Local entrepreneur challenging more women to own businesses

Posted at 6:23 PM, Sep 16, 2018
and last updated 2018-09-16 22:17:35-04

TALLAHASSEE, FL (WTXL) -- New research from Florida State University shows major disadvantages against women in business.

One local entrepreneur wants to knock out the stereotype that women can't dominate in the business world.

Alissa Rudloe is her own boss. This isn't her day job, but she puts in the work to run her own business at the same time.

"I think society is moving in a good direction and I hope more women do want to become business owners because it is rewarding to say that you own your own place," said Rudloe.

That's why she opened "Train, Fight, Win" in Tallahassee six years ago. It offers a range of mixed martial arts and fitness classes.

Rudloe is part of a rise of women owning businesses.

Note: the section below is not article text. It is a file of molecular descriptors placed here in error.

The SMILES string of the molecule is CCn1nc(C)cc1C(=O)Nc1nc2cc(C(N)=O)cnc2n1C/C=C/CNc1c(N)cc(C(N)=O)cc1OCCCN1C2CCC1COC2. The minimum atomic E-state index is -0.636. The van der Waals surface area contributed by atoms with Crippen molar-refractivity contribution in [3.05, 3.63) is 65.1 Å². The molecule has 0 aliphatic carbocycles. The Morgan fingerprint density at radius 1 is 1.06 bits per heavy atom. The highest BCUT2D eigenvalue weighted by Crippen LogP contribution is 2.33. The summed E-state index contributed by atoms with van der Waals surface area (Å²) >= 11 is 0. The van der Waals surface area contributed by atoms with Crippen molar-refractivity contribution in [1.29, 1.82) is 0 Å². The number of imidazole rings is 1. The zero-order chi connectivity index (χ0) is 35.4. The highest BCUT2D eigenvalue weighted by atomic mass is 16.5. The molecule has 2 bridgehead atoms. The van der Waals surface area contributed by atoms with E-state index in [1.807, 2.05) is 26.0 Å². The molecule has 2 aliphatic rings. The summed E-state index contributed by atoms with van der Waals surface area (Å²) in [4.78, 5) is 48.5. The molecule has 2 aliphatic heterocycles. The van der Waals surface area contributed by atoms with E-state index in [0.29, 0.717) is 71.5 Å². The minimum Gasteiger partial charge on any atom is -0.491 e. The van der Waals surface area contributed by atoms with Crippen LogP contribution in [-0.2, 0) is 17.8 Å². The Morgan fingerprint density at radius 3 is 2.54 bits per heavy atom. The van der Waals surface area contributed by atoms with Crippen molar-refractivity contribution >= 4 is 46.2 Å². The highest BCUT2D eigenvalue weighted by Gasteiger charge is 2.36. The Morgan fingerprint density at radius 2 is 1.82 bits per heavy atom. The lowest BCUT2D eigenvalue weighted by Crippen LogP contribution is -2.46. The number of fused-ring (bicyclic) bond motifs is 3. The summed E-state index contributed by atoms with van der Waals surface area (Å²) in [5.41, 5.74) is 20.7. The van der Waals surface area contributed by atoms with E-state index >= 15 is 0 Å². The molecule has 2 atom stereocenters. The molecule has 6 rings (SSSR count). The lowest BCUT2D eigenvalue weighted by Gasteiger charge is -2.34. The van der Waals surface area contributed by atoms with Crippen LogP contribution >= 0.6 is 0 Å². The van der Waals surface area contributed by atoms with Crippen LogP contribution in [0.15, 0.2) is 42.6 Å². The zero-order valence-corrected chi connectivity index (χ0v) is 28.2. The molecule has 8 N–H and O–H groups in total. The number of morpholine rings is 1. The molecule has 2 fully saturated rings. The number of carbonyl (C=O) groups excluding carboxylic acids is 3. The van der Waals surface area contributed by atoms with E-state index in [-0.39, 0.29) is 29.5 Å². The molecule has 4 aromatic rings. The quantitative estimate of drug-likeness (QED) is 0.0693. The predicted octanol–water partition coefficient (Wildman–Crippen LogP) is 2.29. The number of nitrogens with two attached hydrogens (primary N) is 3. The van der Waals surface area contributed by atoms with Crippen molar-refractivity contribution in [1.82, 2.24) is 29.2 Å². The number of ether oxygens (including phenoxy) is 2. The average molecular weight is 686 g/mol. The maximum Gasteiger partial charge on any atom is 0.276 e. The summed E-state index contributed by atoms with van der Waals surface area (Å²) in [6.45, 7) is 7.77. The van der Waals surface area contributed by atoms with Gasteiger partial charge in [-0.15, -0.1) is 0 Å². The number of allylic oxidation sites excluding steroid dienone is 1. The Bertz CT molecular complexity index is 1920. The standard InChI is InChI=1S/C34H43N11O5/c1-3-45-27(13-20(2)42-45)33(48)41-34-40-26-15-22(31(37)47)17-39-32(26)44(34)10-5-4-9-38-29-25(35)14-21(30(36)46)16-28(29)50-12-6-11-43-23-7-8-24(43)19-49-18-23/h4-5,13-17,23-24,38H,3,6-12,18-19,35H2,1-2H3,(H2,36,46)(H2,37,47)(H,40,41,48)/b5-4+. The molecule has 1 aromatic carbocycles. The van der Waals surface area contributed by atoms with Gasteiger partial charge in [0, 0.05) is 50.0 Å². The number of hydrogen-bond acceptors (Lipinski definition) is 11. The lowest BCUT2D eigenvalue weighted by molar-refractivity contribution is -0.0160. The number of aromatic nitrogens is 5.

Nationwide, they make up 30 percent, according to the State of Women Business Owners.

"I think it's awesome that more women are wanting to do this now. I would just encourage women to do it and not be intimidated by the fact that there's mostly men," said Rudloe.

To better understand the influence of gender on CEO's careers, FSU professors, Michael Holmes and Gang Wang, performed a two year study.

They found an extreme under-representation of women CEO's across the country.

They say just five percent of Fortune 500 companies had female CEO's last year and that's an all-time high.

"We do have to fight for space I think and sometimes it's frustrating but you just keep on pushing through," said Rudloe.

Rudloe says one challenge is people often mistake her for the front desk girl and assume her husband owns the gym.

Just one reason she makes sure women have a place to feel empowered and bring that with them into the business world.

"I always try to make sure that women know they can do it. I want them to know they you have a space and they're supposed to be here. So I think that translates from MMA into the business world," said Rudloe

Rudloe says sometimes men shy away from partnering with women for drills in class and says it can be the same in business. But that's not stopping her from fighting for representation.